Duggars sue over exposure of childhood molestation
FAYETTEVILLE, Ark. (BP) -- Four Duggar sisters sued government officials and a magazine May 18 for releasing documents detailing alleged molestation by their brother Josh.
The sisters, Jill Dillard, Jessa Seewald, Joy Duggar, who currently live in Washington County, and Jinger Vuolo of Laredo, Texas, are members of the Duggar family that gained notoriety during the nine-season run of the former reality television show, "19 Kids and Counting." The series showcasing the daily lives of the Christian family was cancelled weeks after InTouch Weekly first published the documents gained through a Freedom of Information Act request.
"Defendants' actions forced Plaintiffs to relive painful memories and experiences that occurred almost ten years prior, resulting in Plaintiffs suffering severe mental anguish and distress," reads the lawsuit filed in U.S. District Court in Fayetteville. "Plaintiffs were also subject to the humiliation and extreme mental anguish of being publicly identified nation and world-wide as being victims of sexual abuse as minors and having the details of the most private and painful aspects of their lives released and published to friends, associates, and tens of millions of people throughout the United States and world."
Two of the sisters, Dillard and Seewald, are now featured in the reality television show, "Jill & Jessa: Counting On," that debuted in March, 2016 on TLC.
The lawsuit alleges the defendants violated the U.S. Civil Rights Act, the 14th Amendment to the U.S. Constitution, the Arkansas Constitution, the Arkansas Child Mistreatment Act and the Arkansas Juvenile Code by disclosing information the sisters and others had been explicitly assured would remain confidential.
"In December 2006, the Police Department instituted an investigation … into allegations that Plaintiffs, who were under the age of sixteen at the time, and one other female had been sexually assaulted on several occasions by Plaintiffs' brother, Josh Duggar," according to the lawsuit. "As part of the Investigation, police investigators interviewed Plaintiffs. The investigators promised Plaintiffs that their statements would remain confidential and not be disclosed to the public. Plaintiffs' parents, Jim Bob and Michelle Duggar, and their siblings also provided interviews under the promise of confidentiality."
The Duggars' attorneys, Sarah Coppola Jewell and Shawn B. Daniels of the law firm Hare, Wynn, Newell, Newton LLP, have requested a jury trial and unspecified compensatory and punitive damages. A fifth molestation victim referenced in the documents is not included in the lawsuit.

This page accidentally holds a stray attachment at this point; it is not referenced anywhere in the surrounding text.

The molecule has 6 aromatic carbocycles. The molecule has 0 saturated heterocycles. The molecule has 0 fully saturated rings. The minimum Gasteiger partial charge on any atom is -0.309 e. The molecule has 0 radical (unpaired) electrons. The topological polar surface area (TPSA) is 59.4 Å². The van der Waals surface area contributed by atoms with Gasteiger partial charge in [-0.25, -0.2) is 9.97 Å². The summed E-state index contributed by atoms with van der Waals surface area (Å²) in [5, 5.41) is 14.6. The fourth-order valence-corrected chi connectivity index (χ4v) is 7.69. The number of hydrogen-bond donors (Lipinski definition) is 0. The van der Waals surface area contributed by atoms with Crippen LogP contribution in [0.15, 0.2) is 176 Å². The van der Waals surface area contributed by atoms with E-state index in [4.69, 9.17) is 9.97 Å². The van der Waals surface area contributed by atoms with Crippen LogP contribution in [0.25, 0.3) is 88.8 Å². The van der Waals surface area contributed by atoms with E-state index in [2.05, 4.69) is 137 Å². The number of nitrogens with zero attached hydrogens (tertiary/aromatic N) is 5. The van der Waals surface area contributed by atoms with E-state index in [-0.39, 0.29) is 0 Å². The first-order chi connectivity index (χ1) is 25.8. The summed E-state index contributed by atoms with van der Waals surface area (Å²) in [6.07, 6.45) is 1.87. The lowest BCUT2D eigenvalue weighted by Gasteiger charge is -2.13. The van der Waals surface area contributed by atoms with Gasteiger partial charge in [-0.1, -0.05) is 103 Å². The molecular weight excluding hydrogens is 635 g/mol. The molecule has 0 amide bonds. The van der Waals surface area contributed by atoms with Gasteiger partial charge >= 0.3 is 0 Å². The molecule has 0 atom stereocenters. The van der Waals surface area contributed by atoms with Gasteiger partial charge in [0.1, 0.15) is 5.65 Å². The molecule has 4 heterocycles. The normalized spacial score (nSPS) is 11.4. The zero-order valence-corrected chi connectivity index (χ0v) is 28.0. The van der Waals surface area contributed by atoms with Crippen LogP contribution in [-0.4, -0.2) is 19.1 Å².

Government officials redacted information from the offense report and incident report before releasing the documents, attorneys said, but left ample information available to identify the victims, the sisters' attorneys said.
Various government officials in office in May of 2015 when the documents were released are named individually in the lawsuit, including the Springdale, Ark., police chief and city attorney, a Washington County sheriff's major, and the attorney for Washington County. InTouch owners and publishers are also named.
Josh Duggar was never charged for the alleged molestations, but sought treatment in 2015 for an admitted pornography addiction and marital infidelity as a customer of the Ashley Madison adultery service.
Dillard and Seewald identified themselves publicly as two of their brother's victims in a June 2015 FOX News interview, telling their version of the incidents in question. The sisters said they had forgiven their brother and accused the news media of having harmed them more than their brother.
"Most of the stuff out there is lies, it's not true," said Dillard, who at that time attended the Pinnacle Hills, Ark., campus of Cross Church, the pastorate of former of Southern Baptist Convention President Ronnie Floyd. "For truth's sake, we want to come out and set the record straight."
The sisters said distorted public revelations of the improper touching hurt more than the touching itself, which years before had been told to family, friends, law enforcement officials and professional counselors.
"I see it as a victimization that's even a thousand times worse, because this was something that was already dealt with. We've already forgiven Josh. We've already moved on," Dillard said in 2015, crying. "It's not the truth first of all, everything was distorted. We feel like our story was not being told. And we feel like it shouldn't have been told. The victims are the only ones who can speak for themselves."